If you’re a parent hip to children’s entertainment, I’ll give you a quick summation of Fred Penner’s Place: It’s Raffi Moves Into Mister Roger’s Neighborhood. If these reference points don’t mean much to you, here’s the lowdown: Like Raffi, Penner is a bearded, soft-spoken folksinger who performs clever tunes while strumming a guitar. And like Fred Rogers, Penner looks straight into the camera and addresses his young audience directly, chatting with soothing calmness.
To an adult, Fred Penner’s Place might seem derivative, but that’s a reservation that probably doesn’t matter much to young viewers. Penner’s songs aren’t as memorable as Raffi’s, and he’s not as intent on teaching as Mister Rogers is, but he’s a charming chum for children of nursery- and elementary-school age.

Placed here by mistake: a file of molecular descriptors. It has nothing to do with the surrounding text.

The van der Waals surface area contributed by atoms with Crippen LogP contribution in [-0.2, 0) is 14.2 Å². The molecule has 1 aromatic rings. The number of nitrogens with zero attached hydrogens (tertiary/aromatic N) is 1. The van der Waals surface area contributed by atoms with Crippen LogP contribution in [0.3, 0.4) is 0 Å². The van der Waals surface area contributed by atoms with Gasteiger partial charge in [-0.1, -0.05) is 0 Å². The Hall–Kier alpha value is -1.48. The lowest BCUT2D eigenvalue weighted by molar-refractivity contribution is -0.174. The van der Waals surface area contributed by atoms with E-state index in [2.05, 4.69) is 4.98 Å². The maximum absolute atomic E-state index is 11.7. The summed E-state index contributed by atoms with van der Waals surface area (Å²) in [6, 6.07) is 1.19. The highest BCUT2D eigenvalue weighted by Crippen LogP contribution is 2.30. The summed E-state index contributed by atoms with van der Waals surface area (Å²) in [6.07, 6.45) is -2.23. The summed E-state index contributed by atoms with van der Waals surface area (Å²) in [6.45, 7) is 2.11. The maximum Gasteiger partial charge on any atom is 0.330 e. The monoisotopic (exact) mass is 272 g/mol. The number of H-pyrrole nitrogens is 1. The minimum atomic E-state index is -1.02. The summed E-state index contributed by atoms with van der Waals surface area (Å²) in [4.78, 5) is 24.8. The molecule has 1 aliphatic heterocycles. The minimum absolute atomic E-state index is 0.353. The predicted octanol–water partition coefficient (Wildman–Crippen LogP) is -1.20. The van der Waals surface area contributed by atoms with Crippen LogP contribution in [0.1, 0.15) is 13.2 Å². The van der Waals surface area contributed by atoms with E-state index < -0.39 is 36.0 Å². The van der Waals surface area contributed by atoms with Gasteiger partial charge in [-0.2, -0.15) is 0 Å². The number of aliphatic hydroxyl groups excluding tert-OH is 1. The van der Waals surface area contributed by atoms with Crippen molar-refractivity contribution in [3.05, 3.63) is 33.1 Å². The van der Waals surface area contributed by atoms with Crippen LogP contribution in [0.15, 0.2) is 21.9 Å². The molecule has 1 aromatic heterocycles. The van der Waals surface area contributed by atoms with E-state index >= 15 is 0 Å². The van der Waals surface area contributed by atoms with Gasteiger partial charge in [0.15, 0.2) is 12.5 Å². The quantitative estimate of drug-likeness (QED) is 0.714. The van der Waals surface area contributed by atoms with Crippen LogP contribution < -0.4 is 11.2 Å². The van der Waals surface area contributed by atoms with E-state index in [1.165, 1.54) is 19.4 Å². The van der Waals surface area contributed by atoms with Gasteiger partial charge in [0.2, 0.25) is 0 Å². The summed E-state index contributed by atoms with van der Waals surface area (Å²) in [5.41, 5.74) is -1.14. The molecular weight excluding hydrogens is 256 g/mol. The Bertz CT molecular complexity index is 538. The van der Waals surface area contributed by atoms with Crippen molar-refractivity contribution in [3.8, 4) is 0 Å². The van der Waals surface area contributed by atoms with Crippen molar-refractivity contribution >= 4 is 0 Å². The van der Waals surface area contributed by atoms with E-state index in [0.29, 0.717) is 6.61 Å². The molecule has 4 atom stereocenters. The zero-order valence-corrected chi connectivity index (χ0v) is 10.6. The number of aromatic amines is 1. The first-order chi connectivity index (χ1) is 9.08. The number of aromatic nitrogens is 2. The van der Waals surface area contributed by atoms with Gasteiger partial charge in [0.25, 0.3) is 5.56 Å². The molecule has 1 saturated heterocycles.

Penner’s ”place” is one of the best things about this show: At the start of each episode, the host enters one end of a big hollow log and emerges into a mossy green forest that seems like the coziest, most serene hideaway imaginable.
From this secluded spot, far from the intrusions of grown-ups and older kids, Penner sings and murmurs confidentially. Each show has a little bit of a plot — a team of jugglers wanders into Penner’s place and practices its skills; Fred prepares for a vacation by learning how to pack a suitcase — but this material never takes precedence over the music. Fred Penner’s Place isn’t exciting or innovative, but that’s probably just the way Penner likes it. He’s creating a low-key, no-pressure place where hard-working kids can kick back and relax, and there aren’t many of those places around. B